how do you know a bad tube?

I'm thinking of winding up all or at least mostly with tube gear. that said, how does a person know for sure which tube device needs a tube?

By that i mean, if you have multiple preamps, and amps, then I'd see it as not a lot of trouble determineing which one has perhaps an issue. but if you only have one pre and one amp both with tubes and things begin to sound funky, how then do you tell which unit is the culprit?

Past that then, how do you know which tube? (given there aren't any indicators on the chasis, and the tube itself isn't dead blown). ?? ...and apart from having on hand dupes of all the tubes in the system.

I am overlooking the obvious here for a reason. I'd as soon not have to get a tube tester. Unless there is a mighty simple one to use which has an oscillator in it as well as meters.

Sorry if it is a dumb question, but sure seems like a simple answer here will come in handy later on... as I'm looking for an "in house" solution that ain't way expensive and is simple enough tactilly for me to use.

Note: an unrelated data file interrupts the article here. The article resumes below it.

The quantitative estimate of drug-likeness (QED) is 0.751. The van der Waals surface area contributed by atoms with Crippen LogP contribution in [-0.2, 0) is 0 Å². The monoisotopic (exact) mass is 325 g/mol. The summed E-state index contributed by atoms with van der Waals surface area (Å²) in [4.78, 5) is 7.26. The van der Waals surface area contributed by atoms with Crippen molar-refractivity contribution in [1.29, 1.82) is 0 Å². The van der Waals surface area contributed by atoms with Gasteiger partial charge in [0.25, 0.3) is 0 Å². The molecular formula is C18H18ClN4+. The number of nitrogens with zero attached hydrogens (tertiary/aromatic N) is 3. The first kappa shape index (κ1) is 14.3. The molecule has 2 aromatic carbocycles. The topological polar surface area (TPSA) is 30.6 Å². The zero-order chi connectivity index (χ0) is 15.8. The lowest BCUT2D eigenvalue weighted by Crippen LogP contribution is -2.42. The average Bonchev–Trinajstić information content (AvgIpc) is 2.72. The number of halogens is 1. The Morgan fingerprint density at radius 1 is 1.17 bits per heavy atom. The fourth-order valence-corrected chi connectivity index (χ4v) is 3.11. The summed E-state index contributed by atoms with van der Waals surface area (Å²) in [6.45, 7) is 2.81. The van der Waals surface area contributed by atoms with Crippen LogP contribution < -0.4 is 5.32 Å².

thanks much
The simplest way is by simply switching tubes from left to right channel and vis a versa using a process of elimination. For example you have four tubes in a pre-amp. You move the two on the left to the right side and the reverse. Nothing changes. Likely then that isn't your problem. Then you move on to the next component (amp) and do the same thing. Let say the problem changes channels. Now you move one of those potentially bad tubes back into the other channel in exchange for a known good tube - if the problem moves that is the bad tube. If it doesn't move the one you didn't pull is a problem.

Different problem, different solution, but that is the easiest way to isolate a bad tube for newbies. You don't need a tester, just ears and a little logic.
Depending on what kind of tube failure you are experiencing, you can sometimes get a good idea by simply looking at the tubes closely.
Well I sort of got that bit all by my lonesome, but it's good you pointed it out. ...and if you have but one tube and no twin? (several tubes, two singles, different types: and one type is pairs)??

Thanks. perhaps you missed my handle, and refference to an oscilator (audible indicator), but thanks anyway. Although, unless one is familiar with the tube archetecture beforehand, past the obvious, what could one hope to glean?
Maybe I missed your point.